Book Series Disputatio, vol. 24

Erasmus and the Renaissance Republic of Letters

Stephen Ryle (ed)

  • Pages: 474 p.
  • Size:156 x 234 mm
  • Illustrations:5 b/w
  • Language(s):English, French, Italian
  • Publication Year:2014

  • ISBN: 978-2-503-53030-7
  • Hardback
  • Available
  • ISBN: 978-2-503-56460-9
  • E-book
  • Available


"Taken together, these essays present an excellent sampling of contemporary scholarship on Erasmus, and highlight the variety of approaches and interpretations of contemporary scholars." (Mark Crane, in: Renaissance and Reformation, 37.3, Summer 2014, p. 311-313)

"In all of the essays, readers can appreciate Erasmus in conversation with distant and more recent predecessors, contemporaries, and descendants, as a source of illumination into his own context as well as an invitation to stimulating scholarship in our own time." (Laurel Carrington, in: The Catholic Historical Review, 101.3, 2015, p. 637-639)

"Although eight years have passed between the presentation and publication of these conference papers, they are worth the wait. With exacting care, Stephen Ryle has edited nearly 500 pages with footnotes, bibliographies, and an index that lists each citation of Erasmus’s letters." (Anne M. O'Donnell, in: Renaissance Quarterly, 68.3, 2015, p. 978-980)

"It is a strong collection of papers and should provoke much further scholarship." (Andrew A. Chibi, in: Sixteenth Century Journal, XLVI/2, 2015, p. 428-429)

“Ryle’s volume is of the altitude of some of the exceptional collections of Erasmus essays (…)” (Willis Goth Regier, in Erasmus Studies, 40, 2020, p. 79)


This volume contains a selection from among the papers delivered at a conference held to mark the centenary of a watershed event in early modern studies: the appearance of Volume I of P. S. Allen’s edition of Erasmus’s letters. Erasmus scholarship has been a growing field since the late twentieth century, owing to the enormous volume and vast intellectual range of his oeuvre and to the reprinting of his works from the 1960s onwards, while Allen’s edition has proved the basis for research for scholars of almost every aspect of Renaissance humanism and the Reformation.

The conference aimed to investigate as many aspects as possible of Erasmus’s literary, educational, rhetorical, and theological activities and of their influence on the emerging Europe of the early modern era. The essays collected here present a wide-ranging overview of the current state of Erasmus scholarship, including a survey of the discoveries of letters to and from Erasmus unknown to Allen, the printing for the first time since 1529 of the opening section of an important letter to him from Germain de Brie, an account of the crucial role played by Ulrich von Hutten in the publication of the dialogue Iulius exclusus e coelis, and several studies of the influence of Erasmian thought on early modern political and theological controversies. With its broad coverage of the current field, the volume will prove indispensable to Erasmus scholars.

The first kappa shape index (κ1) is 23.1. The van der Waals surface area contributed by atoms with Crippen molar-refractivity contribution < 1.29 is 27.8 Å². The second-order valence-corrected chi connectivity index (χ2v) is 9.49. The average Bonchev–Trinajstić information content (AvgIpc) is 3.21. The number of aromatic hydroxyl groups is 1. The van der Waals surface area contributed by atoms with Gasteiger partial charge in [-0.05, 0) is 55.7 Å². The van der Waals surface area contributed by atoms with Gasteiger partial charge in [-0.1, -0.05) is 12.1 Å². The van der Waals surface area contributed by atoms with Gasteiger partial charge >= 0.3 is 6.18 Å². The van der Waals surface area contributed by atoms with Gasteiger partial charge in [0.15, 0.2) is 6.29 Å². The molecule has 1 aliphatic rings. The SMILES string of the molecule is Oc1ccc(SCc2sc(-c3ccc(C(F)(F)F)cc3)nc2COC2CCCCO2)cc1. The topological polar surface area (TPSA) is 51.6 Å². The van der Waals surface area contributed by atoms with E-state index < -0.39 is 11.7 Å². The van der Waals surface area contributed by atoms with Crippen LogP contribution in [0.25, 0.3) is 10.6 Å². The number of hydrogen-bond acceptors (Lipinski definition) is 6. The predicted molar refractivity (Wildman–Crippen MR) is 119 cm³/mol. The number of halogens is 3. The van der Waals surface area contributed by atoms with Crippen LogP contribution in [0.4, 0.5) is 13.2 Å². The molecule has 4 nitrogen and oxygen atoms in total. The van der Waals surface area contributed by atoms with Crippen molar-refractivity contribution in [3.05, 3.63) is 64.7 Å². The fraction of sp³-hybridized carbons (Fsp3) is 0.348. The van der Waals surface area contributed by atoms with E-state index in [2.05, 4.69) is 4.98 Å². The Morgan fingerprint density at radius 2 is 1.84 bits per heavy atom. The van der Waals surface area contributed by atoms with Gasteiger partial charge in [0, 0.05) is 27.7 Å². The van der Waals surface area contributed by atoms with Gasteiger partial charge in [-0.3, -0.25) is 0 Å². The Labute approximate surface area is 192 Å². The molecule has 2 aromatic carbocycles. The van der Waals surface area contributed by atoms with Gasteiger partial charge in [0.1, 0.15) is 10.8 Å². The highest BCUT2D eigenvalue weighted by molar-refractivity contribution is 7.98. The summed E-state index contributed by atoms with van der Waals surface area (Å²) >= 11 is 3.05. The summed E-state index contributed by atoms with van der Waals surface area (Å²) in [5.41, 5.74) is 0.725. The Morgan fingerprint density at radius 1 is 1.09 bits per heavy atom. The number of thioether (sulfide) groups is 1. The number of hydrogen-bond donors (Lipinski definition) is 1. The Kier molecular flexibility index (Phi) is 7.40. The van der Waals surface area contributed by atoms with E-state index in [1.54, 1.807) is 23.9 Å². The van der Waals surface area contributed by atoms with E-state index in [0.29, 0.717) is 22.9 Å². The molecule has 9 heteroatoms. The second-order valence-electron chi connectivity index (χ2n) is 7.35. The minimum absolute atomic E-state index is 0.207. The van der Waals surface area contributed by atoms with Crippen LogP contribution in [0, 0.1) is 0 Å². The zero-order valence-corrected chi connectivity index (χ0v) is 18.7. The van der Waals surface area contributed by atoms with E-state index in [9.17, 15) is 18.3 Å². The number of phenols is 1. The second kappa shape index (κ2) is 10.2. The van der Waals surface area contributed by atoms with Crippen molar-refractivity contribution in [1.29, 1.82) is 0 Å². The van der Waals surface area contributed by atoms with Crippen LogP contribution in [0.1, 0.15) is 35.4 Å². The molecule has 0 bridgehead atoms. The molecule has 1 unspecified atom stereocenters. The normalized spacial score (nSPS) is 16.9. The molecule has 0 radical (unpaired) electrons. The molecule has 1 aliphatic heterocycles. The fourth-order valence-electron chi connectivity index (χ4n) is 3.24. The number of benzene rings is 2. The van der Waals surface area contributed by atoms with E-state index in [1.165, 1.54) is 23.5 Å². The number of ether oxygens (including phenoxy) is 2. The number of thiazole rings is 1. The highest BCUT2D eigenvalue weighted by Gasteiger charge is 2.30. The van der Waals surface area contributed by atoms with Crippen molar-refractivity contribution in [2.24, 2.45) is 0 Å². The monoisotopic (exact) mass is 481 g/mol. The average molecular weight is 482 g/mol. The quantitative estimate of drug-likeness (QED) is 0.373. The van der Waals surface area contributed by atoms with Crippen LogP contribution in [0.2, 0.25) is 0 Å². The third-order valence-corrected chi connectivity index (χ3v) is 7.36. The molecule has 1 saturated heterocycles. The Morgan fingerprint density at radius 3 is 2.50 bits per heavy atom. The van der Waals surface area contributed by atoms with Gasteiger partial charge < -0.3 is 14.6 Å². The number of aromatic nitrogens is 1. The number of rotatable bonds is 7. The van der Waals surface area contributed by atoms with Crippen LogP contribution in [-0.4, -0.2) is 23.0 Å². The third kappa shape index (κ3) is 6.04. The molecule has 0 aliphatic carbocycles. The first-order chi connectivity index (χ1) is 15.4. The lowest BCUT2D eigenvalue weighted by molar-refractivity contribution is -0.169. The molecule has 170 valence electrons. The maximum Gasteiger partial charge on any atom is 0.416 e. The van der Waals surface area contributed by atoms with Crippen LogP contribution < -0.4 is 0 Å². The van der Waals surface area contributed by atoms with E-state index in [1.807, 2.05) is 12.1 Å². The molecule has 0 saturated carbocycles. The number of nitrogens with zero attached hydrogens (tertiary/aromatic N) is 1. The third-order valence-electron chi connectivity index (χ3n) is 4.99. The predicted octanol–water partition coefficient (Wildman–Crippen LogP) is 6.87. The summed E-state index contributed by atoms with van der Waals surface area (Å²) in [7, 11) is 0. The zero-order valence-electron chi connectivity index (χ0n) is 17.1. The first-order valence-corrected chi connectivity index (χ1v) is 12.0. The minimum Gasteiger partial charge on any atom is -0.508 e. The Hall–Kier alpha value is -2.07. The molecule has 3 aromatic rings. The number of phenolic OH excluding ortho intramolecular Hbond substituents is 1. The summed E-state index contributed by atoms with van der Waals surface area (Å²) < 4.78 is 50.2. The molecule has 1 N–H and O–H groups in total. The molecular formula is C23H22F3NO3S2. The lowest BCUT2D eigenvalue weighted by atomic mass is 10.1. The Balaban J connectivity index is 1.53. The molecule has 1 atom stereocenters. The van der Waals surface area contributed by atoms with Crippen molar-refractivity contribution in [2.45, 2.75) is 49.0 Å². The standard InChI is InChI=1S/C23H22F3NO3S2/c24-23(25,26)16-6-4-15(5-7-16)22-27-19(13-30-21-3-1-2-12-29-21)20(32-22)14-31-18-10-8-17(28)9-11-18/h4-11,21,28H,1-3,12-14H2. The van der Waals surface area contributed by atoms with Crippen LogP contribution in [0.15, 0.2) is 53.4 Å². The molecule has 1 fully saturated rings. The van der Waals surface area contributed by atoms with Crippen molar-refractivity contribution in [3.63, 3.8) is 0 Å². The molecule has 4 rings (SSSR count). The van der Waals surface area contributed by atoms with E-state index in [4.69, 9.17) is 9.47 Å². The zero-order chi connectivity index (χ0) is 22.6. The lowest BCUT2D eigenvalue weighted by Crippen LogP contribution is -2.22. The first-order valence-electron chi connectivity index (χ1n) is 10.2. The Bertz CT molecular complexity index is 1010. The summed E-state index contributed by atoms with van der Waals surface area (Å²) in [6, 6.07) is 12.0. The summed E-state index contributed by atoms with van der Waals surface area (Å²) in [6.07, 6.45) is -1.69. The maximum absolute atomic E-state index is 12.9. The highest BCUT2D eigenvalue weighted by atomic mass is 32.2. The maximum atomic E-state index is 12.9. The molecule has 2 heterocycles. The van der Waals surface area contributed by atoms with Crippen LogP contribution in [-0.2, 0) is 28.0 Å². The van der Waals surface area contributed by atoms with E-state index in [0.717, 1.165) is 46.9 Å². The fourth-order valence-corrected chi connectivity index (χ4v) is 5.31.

Foreword — Lisa Jardine

Introduction — Stephen Ryle

Section I. P. S. Allen and Current Erasmian Scholarship

Supplementunculum Allenianum: le début de l’ep. 2021 retrouvé — Michel Magnien

Supplementa Alleniana: tentative de bilan et perspectives — Christine Bénévent

The Englishing of P. S. Allen — James McConica

Section II. Erasmus and his Contemporaries

Julius, Erasmus, Hutten: A Dialogue in Three Voices — Silvana Seidel Menchi

Erasmus as Biographer of Thomas More and his Family — Clare M. Murphy†

Les Lettres de Dirk Martens, imprimeur d’Érasme — Alexandre Vanautgaerden

The Erasmus-Vives Correspondence — Charles Fantazzi

Erasmus and Capito: the Trajectory of a Friendship — Erika Rummel

La relation entre Érasme et le duc Georges de Saxe au cours des années1520: Réforme de l’Église et engagement théologique — Marie Barral-Baron

Section III. Literature and Philosophy in the Renaissance Republic of Letters

Polidoro Virgili, Erasmo e la Respublica litteraria — Romano Ruggeri

Erasmus and Plagiarism — Ari Wesseling †

Indus elephantus haud curat culicem: Érasme et Dolet (1528–38) — Catherine Langlois-Pézeret

Concorde et polémique dans les Colloques d’Érasme — Béatrice Périgot †

The Erasmian Republic of Letters and its Discontents — Hanan Yoran

Enjeux de la traduction du grec en latin dans la Respublica litteraria autour d’Érasme — Isabelle Diu

Two Models of Humanist Letter-writing: Desiderius Erasmus and Justus Lipsius — Jeanine De Landtsheer

Section IV. Erasmus and his Spiritual Legacy

The Shaping of a Gospel: Further Reflections on the Paraphrase on Luke — Jane E. Phillips

Italian Humanist Predecessors of Erasmus’s Encomium matrimonii of 1518 — Letizia Panizza

Tranquillitas animi: Erasmus and the Quest for Spiritual Reassurance, 1533–43 — Dominic Baker -Smith

Joseph Hall, Thomas Fuller, and the Erasmian Via Media in Early Stuart England — Gregor y Dodds

Section V. Erasmus and Literary Tradition

‘Nothing if not Critical’: G. E. B. Saintsbury, Erasmus, and the History of (English) Literature — Mark Vessey

List of Contributors

General Index

Index of the works of Erasmus